In the intervening years after her sister’s death, Nina had kept fiendishly busy, driving, cooking, cleaning, heading committees, and organizing literary projects--all the myriad duties of raising a family and being involved in her Connecticut community. But each day she felt guilty to be alive because her sister had died. This lovely book is both a tribute to a sister, and a memoir of their relationship. It’s also a narrative about how concentrating on reading finally healed Nina, so that she was eager to go forward again.
Nina resurrected (reupholstered) the big purple chair that one of their cats had made its own by spraying on it. Here in this regal chair for two, three, even four hours a day, Nina both lost and found herself through books.
Besides telling Anne-Marie’s story, Tolstoy and the Purple Chairalso relates the story of her father, Anatole, who lost three aunts and uncles in a shooting during WW 2. All were shot in his family’s kitchen in Poland while their terrified Read more »
No other author manages to squeeze so much historical detail and under-the-surface emotion into her short stories as Canadian writer, Alice Munro. Her short fiction has enthralled me for years. Although she’s written a novel or two, almost her whole output—17 published books—is in the short story form.
In Munro’s stories time is never strictly chronological. Munro artfully flits between the present and the past. She never loses control. Her transitions are seamless; the reader never has to search or root around for the correct time and place. Also, important to these stories is the emotional arc.
Dear Lifeis her most personal collection yet. To the ten stories included, Munro has added four memoir pieces that are not fiction, although Munro said that she fictionalized certain elements of them. If you’ve read the author’s other collections, you’ll recognize the farmland and small towns near Lake Huron, marked by poverty that Munro returns to again and again. There’s also the young girl or woman breaking away from her family, seeking a better life. Sexuality often becomes a main theme and the endings are seldom happily-ever-after, but more like life, both good and bad, always complicated. Read more »
Charlotte Rogan’s debut novel The Lifeboatrestores your faith in 21st century writing. In this historical novel, two narratives intertwine: the more dramatic one being the story of the shipwreck of the Princess Alexandria during the first months of WWI on a voyage from England to America. The second story is about Grace, a young woman whose family has suffered a financial collapse. Suddenly, needing to make her own way in the world, Grace’s choices are narrow: to become a governess or find a rich husband—Grace being resourceful and not wanted to be tied down by a job with long hours and little pay chooses the latter.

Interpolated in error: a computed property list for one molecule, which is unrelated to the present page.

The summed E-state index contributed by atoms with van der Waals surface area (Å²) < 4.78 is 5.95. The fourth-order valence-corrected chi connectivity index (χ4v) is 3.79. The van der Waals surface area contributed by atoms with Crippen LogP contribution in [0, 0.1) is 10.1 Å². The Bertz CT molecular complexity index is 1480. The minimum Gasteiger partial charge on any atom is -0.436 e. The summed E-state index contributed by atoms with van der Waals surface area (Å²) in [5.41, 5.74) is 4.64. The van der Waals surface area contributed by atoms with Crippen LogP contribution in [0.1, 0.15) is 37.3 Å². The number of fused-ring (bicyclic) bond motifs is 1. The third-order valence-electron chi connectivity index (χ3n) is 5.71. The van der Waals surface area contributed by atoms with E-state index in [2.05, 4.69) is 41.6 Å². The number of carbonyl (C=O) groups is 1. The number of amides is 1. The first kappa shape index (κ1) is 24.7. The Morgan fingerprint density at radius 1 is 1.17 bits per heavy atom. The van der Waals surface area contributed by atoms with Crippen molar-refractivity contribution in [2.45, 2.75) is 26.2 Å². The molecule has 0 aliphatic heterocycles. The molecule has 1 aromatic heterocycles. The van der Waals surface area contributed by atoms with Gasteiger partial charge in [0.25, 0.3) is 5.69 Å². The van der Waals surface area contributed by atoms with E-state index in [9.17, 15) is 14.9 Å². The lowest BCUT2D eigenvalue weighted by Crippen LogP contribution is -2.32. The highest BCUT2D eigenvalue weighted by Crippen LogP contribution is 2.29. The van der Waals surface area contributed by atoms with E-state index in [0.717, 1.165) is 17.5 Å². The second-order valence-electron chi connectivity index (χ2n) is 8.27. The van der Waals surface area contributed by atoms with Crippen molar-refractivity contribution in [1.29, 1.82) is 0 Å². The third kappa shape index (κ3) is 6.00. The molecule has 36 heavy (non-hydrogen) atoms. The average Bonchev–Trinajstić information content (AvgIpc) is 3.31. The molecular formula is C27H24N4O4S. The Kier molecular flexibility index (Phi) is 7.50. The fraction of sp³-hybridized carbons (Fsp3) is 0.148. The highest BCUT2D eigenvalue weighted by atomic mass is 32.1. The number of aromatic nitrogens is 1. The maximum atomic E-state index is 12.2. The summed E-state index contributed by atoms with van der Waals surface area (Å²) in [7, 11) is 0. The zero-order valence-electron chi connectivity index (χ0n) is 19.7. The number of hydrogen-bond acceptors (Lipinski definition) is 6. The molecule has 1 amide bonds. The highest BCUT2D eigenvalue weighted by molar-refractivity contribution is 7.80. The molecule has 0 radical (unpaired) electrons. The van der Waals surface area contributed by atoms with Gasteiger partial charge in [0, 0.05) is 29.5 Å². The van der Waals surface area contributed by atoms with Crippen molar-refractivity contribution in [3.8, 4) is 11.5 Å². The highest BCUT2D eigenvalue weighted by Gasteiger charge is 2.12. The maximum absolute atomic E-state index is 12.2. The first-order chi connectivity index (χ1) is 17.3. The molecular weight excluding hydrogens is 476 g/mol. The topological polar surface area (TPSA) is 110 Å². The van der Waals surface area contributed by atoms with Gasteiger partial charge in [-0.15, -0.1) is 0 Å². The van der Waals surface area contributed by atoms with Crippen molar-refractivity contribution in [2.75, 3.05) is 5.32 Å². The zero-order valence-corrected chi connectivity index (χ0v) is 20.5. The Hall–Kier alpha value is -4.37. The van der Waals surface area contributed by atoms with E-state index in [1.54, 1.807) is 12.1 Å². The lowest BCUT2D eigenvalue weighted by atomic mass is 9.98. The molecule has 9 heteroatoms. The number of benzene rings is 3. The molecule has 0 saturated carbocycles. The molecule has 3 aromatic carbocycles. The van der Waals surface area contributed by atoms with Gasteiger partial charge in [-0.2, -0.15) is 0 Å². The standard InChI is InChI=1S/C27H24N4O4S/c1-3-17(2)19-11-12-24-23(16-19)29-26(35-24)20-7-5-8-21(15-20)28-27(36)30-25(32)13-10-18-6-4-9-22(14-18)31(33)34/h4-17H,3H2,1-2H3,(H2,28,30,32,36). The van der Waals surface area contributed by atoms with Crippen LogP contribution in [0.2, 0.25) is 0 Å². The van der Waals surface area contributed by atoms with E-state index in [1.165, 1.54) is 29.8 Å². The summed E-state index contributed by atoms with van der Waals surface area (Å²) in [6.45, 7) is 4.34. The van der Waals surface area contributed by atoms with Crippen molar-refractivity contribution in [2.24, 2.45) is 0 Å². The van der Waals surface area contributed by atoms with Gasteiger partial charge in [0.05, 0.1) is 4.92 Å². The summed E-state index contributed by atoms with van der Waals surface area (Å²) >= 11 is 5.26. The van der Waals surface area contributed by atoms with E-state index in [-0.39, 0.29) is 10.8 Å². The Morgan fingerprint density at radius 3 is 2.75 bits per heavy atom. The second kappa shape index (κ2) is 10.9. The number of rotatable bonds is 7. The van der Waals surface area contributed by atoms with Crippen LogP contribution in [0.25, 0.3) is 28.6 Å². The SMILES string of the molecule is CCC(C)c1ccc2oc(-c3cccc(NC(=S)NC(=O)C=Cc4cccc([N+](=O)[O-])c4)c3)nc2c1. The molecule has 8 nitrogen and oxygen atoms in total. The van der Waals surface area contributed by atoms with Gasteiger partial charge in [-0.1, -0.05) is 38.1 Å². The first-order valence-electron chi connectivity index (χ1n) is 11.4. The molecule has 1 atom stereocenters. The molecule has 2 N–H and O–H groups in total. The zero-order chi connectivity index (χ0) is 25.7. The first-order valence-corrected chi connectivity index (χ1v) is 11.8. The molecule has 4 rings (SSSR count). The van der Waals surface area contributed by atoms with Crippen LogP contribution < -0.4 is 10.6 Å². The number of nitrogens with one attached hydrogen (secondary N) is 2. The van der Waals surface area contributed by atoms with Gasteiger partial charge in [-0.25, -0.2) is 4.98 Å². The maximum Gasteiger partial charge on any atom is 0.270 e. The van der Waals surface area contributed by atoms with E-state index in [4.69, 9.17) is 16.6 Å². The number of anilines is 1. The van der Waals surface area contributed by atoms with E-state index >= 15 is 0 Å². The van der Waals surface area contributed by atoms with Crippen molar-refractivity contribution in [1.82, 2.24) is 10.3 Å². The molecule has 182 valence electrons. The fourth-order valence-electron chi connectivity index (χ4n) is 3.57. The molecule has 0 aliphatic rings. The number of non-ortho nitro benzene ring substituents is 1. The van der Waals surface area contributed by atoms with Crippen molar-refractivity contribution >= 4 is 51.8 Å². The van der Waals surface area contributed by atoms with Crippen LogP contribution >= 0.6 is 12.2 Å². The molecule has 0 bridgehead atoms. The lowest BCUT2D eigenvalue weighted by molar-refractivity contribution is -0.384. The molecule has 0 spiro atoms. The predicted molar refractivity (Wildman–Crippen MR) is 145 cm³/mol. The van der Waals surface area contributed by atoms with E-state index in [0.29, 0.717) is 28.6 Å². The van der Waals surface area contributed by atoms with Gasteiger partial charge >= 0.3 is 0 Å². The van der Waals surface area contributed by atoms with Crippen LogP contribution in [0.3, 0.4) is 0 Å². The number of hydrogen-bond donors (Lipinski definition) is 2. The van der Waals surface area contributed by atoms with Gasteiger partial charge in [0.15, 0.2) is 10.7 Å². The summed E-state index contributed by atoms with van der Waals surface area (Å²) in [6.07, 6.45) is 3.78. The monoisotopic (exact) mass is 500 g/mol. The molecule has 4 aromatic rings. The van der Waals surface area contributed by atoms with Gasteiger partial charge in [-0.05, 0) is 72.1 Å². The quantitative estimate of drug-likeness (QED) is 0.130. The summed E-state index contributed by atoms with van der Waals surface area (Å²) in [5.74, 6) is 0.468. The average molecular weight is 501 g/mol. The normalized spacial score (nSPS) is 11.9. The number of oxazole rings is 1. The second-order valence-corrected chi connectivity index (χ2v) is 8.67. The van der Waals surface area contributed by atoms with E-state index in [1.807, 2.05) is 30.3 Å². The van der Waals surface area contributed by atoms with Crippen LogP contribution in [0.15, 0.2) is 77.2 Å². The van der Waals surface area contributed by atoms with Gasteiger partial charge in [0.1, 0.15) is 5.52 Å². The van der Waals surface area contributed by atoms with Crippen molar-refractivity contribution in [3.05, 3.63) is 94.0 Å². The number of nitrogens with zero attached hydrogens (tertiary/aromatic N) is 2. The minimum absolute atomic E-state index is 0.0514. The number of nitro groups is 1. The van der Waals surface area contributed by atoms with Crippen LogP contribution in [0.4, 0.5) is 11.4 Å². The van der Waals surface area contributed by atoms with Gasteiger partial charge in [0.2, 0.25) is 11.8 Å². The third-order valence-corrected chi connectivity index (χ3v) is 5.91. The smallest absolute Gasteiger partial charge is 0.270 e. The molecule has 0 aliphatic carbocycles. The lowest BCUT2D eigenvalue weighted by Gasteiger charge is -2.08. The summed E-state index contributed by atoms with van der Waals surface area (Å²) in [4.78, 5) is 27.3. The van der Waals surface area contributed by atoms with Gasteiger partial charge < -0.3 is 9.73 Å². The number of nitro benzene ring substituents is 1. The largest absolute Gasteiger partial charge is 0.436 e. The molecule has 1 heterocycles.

She finds her husband material in an unlikely place: the engagement listings of a London society paper. Henry Winter, an American financier, is handsome and rich and works for a company rapidly increasing in power and influence. Amazingly, this part of the plan works. They marry and set off for America. On the ship, as a sign of her newly altered status, Grace and Henry are invited to sit at the captain’s table.
But there Grace’s good luck ends. For one thing, Henry has not cabled his parents about the marriage, and seems reluctant to do so. His parents send him telegrams about his “former” fiancée but does she even know that she’s become history to him? In the middle of the night the Empress explodes—mysteriously—and the new bride finds Read more »
Do you have a favorite book you’d like to share with other Monroe County Public Library patrons? Impressed by the idea of a review that you wrote showing up in the library’s catalog for other patrons to find and read? If you are the kind of person who doesn’t just want to read good books, but also write about good books then we’ve got something new for you.
It is now possible for patrons who want to write reviews of library materials to do so. Visit the Create Local Reviewpage and let us know what you think of your recently read book or ebook. Maybe you listened to an audiobook, a music cd or even watched a movie you’d like other patrons to know about. Write as much or as little as you’d like, and give a rating of 1-5 stars. Once the reviews are published, they will show up in the catalog under the record for the selected title. The complete list of local reviews can be found together on our website as well.
Library staff will continue to write reviews here on this blog, but now you can share your voice too. Happy reviewing!
"My father, James Witherspoon, is a bigamist" is the shocking opening line of Silver Sparrow by Tayari Jones. This memorable novel is set in Atlanta in the mid-80s and unwraps the themes of family, love and loyalty often with some painful results. Two half-sisters are caught in the middle of the two families, one secret and one public.
Books Plus has been on a mini-break over the holidays, but the first book discussion of the year will take place next Sunday. Please join us on February 3rd to discussthis raw and memorable novel.
Books Plus meets the first Sunday of each month. All are welcome. Join the discussion or simply come to listen.